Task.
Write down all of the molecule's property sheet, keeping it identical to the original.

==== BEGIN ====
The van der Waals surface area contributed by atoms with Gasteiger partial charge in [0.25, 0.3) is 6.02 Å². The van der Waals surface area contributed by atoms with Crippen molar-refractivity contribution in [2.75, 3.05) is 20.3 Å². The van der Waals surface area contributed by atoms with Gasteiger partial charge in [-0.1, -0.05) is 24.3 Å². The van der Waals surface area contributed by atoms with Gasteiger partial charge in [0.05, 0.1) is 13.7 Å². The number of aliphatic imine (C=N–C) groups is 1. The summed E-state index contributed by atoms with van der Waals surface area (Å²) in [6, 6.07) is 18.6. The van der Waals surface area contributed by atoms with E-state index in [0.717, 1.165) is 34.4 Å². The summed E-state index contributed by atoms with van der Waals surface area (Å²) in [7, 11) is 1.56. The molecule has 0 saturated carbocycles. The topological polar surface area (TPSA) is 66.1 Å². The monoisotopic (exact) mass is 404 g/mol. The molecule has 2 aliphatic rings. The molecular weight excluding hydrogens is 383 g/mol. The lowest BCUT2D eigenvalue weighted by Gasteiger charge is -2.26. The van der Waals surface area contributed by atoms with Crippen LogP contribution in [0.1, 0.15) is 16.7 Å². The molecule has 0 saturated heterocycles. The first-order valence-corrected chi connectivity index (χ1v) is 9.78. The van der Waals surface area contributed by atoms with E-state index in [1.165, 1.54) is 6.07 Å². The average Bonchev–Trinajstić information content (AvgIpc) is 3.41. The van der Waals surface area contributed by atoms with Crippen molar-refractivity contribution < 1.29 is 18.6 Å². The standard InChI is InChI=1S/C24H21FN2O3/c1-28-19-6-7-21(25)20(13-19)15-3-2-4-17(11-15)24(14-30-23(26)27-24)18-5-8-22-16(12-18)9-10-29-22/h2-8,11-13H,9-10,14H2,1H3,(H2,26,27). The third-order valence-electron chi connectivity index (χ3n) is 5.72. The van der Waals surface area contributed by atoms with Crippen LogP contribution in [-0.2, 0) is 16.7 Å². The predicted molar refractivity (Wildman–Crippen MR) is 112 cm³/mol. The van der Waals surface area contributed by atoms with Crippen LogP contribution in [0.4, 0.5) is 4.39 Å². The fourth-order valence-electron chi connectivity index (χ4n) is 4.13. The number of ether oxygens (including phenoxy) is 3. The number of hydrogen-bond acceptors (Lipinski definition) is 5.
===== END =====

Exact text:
The van der Waals surface area contributed by atoms with Gasteiger partial charge in [0.25, 0.3) is 6.02 Å². The van der Waals surface area contributed by atoms with Crippen molar-refractivity contribution in [2.75, 3.05) is 20.3 Å². The van der Waals surface area contributed by atoms with Gasteiger partial charge in [-0.1, -0.05) is 24.3 Å². The van der Waals surface area contributed by atoms with Gasteiger partial charge in [0.05, 0.1) is 13.7 Å². The number of aliphatic imine (C=N–C) groups is 1. The summed E-state index contributed by atoms with van der Waals surface area (Å²) in [6, 6.07) is 18.6. The van der Waals surface area contributed by atoms with E-state index in [0.717, 1.165) is 34.4 Å². The summed E-state index contributed by atoms with van der Waals surface area (Å²) in [7, 11) is 1.56. The molecule has 0 saturated carbocycles. The topological polar surface area (TPSA) is 66.1 Å². The monoisotopic (exact) mass is 404 g/mol. The molecule has 2 aliphatic rings. The molecular weight excluding hydrogens is 383 g/mol. The lowest BCUT2D eigenvalue weighted by Gasteiger charge is -2.26. The van der Waals surface area contributed by atoms with Crippen LogP contribution in [0.1, 0.15) is 16.7 Å². The molecule has 0 saturated heterocycles. The first-order valence-corrected chi connectivity index (χ1v) is 9.78. The van der Waals surface area contributed by atoms with E-state index in [1.165, 1.54) is 6.07 Å². The average Bonchev–Trinajstić information content (AvgIpc) is 3.41. The van der Waals surface area contributed by atoms with Crippen molar-refractivity contribution < 1.29 is 18.6 Å². The standard InChI is InChI=1S/C24H21FN2O3/c1-28-19-6-7-21(25)20(13-19)15-3-2-4-17(11-15)24(14-30-23(26)27-24)18-5-8-22-16(12-18)9-10-29-22/h2-8,11-13H,9-10,14H2,1H3,(H2,26,27). The third-order valence-electron chi connectivity index (χ3n) is 5.72. The van der Waals surface area contributed by atoms with Crippen LogP contribution in [-0.2, 0) is 16.7 Å². The predicted molar refractivity (Wildman–Crippen MR) is 112 cm³/mol. The van der Waals surface area contributed by atoms with Crippen LogP contribution in [0.4, 0.5) is 4.39 Å². The fourth-order valence-electron chi connectivity index (χ4n) is 4.13. The number of ether oxygens (including phenoxy) is 3. The number of hydrogen-bond acceptors (Lipinski definition) is 5.